2. Vacation Time- MUST be taken while still an employee, and unlike what the recruiter who wrote my job offer told me, cannot be used to extend your final week. Any unused vacation time will be lost at end of contract, by policy. In addition, apparently you lose it at the end of the year, I really should have taken WW52 off, then the sting would not be so bad now.
  3. ICE as a stepping stone to full employment at Intel is a lie. I couldn't get anybody, despite spending many hours on networking, to give my resume a second look. I even learned a new tool in this contract that is internal and can only be used at Intel and is completely worthless outside of Intel. No matter, I've had many interviews outside of Intel, and will land well, but I'll keep this in mind the next time I am tempted to take a short term contract at Intel.
  4. Being a blue badge, if you are ICE, still means you're treated more like a resource than like a human by human resources. Many policies are used to reverse decisions that your manager, who is working more closely with you, has made.
     

Software Project Management At Intel in non-software divisions

  1. Brooks Law is almost unheard of at Intel. Hardware Managers think that all software projects can be completed in less than six months, and therefore throw contingent workers at the project. Since software estimates, in general, are 75% engineering and 25% new science, they are wildly inaccurate. When the project inevitably fails to be complete in the first six months, the temptation is to break Brook's Law by adding more contingent workers. The time to ramp up CWs on the project of course exceeds the time to complete the project if you kept software engineers working for more than 18 months at a time.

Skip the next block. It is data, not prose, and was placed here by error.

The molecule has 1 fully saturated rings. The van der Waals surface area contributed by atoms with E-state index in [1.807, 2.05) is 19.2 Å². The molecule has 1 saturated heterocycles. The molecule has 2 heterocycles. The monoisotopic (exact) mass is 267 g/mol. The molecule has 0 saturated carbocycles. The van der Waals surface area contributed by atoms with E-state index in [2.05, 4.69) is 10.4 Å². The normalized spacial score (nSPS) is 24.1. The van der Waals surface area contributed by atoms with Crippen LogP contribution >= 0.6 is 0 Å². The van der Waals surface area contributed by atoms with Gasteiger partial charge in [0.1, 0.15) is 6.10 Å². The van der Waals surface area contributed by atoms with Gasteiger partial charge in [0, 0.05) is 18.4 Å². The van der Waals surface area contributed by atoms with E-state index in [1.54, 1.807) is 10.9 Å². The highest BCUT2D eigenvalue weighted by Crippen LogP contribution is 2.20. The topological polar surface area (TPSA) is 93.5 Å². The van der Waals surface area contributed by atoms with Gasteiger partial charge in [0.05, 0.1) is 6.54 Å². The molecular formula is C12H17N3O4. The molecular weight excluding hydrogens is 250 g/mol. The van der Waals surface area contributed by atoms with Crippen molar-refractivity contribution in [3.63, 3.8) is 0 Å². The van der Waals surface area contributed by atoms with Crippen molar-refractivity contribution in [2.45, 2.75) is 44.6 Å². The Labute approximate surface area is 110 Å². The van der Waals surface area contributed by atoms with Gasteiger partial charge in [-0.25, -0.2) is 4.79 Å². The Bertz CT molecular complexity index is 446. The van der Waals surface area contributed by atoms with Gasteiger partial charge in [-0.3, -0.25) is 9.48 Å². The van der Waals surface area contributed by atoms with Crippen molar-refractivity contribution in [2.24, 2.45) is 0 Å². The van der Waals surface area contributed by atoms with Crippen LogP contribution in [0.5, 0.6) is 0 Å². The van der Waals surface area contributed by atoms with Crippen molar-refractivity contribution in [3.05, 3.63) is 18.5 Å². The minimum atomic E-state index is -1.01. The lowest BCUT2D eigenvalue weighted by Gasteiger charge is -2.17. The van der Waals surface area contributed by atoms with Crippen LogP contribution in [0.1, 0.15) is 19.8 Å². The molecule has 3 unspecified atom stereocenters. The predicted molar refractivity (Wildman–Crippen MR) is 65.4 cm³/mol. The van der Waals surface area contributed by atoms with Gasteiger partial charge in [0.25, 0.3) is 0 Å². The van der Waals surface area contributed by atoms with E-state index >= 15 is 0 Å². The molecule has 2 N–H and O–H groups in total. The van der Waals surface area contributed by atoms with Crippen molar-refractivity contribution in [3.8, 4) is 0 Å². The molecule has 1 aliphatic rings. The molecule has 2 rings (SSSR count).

2. Agile or Waterfall- Pick one and stick to it. This crazy combination used on software projects in hardware divisions is ridiculous, as is the general lack of written requirements.
  3. It's hard to hit a moving target- input data integrity must be respected. If you don't have input data integrity, then there will be bugs. Bugs add complexity. Bugs make software estimates inaccurate. Lather, rinse, repeat.

On the new diversity initiative

  1. There is no link between surface appearance and how a person thinks, or how capable they are. None at all. While this makes the apparent racism of the past a mistake, this also makes modern affirmative action programs equally racist and invalid.
  2. There is no link between religion, sexual orientation, or disability and how a person thinks, or how capable they are. Such factors should not enter into hiring or promotion decisions at all, and when they do, that is what Intel needs to eliminate from the system.
  3. There IS a link between certain forms of mental illness and the ability to innovate. Since mental illness affects the brain directly, having somebody with a well controlled mental illness on your team increases diversity of thought, which leads to innovation.